Harmon thinks the city should allow the landlord association to educate its members about the barriers that fees can represent to some prospective tenants in an effort to discourage the practice.

“I just feel that small landlords are just being pushed to the max with fee after fee after fee and are still expected to rent to low- to moderate-income tenants,” Harmon said. “I think that we have other options. I’d rather start with education.”

A survey conducted by the association showed that many landlords do not charge application fees, according to material given to the housing committee. Those who do said they charge between $25 and $50 per tenant. Most said they screen one to four tenants before renting a unit, although a few said they screen an average of eight or nine.

Neither Tom Watson, owner of Port Property Management, nor his spokesperson responded to a set of questions sent Tuesday morning. Port Property Management is one of the largest landlords in Portland.

Jenna Dorr, a renter in Portland, said application fees can add up quickly, especially if you’re desperate for housing.

Dorr said her family, including her 2-year-old daughter, was two weeks away from closing on a home purchase in Biddeford last year when the sellers unexpectedly backed out. Dorr’s family couldn’t stay in its apartment because it had already been rented to another tenant.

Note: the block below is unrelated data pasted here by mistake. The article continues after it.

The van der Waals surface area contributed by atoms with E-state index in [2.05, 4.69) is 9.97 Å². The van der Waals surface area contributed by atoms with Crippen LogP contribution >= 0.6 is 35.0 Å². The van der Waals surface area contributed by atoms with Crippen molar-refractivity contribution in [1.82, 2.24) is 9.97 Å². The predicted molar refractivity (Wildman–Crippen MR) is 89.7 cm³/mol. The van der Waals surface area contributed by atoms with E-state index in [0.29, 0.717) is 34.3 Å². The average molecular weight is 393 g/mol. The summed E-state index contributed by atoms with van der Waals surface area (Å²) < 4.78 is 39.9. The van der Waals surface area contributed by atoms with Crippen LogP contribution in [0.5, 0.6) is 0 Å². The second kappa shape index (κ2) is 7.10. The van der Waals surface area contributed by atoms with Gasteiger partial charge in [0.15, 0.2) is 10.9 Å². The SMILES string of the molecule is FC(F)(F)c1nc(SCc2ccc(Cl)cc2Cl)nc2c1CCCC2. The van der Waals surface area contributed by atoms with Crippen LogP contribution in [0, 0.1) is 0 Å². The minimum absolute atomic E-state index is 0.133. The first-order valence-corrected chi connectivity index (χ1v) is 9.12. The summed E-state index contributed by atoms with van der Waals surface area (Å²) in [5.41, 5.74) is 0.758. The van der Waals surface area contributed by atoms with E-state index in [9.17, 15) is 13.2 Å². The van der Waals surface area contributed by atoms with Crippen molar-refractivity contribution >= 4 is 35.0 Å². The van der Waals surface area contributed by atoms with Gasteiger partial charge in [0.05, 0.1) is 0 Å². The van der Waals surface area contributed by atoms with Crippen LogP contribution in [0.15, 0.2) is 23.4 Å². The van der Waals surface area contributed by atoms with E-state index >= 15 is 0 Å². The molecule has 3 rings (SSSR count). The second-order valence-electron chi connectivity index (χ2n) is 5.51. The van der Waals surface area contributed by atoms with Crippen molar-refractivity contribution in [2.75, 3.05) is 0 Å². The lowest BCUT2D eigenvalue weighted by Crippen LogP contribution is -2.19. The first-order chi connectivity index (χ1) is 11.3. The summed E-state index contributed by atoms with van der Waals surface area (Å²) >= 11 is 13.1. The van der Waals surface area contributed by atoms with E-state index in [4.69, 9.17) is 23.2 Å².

She set out on a frantic search, reaching out to 40 landlords and paying $500 in application fees before finding an apartment in Portland. She’s fortunate because her family had been saving money for a down payment, but many people are not in that situation.

“We kind of felt like you have to pay these fees or else you won’t even be considered for a unit,” Dorr said, noting the stiff competition for each unit. “We never got any of the money back. That was frustrating as a renter. Sometimes it felt like the landlord didn’t have any intention of renting to us, but they were still taking our money. But we were desperate.”

Aaron Berger, a renter who serves on the advisory group, said the committee considered other options, including educating landlords and tenants, as well as allowing prospective tenants to provide their own recent background checks.

The committee settled on a prohibition, Berger said, because it would be easier to enforce.

“Finding an apartment is a moment of crisis, and application fees are a barrier to access,” Berger said. “We think this is a small thing, but it could help a lot of people hold on or re-situate themselves when they’re being pushed out of their apartments.”

Berger is hoping that the housing committee will move it forward. Chairwoman Jill Duson did not respond to interview requests Tuesday afternoon.

Portland’s ordinance is modeled after a bill submitted in the Legislature by Rep. Christopher Kessler, D-South Portland. The Legislative Council, a bipartisan panel that screens bills during the short session, decided against taking up Kessler’s proposal.

Kessler said his bill is modeled after similar laws in Massachusetts and Vermont. In addition to application fees, it would also have prohibited move-out cleaning fees, move-in inspection fees, late and eviction fees for some tenants, and maintenance fees for bedbug removal.

Kessler said he has first-hand experience with burdensome application fees.

“In our tight housing market, you will have many people applying for a single apartment, paying a fee and never hearing back from the landlord,” Kessler said. “Thus, there is a real concern that some landlords are potentially profiting from accepting application fees with no intention of renting to the applicant.”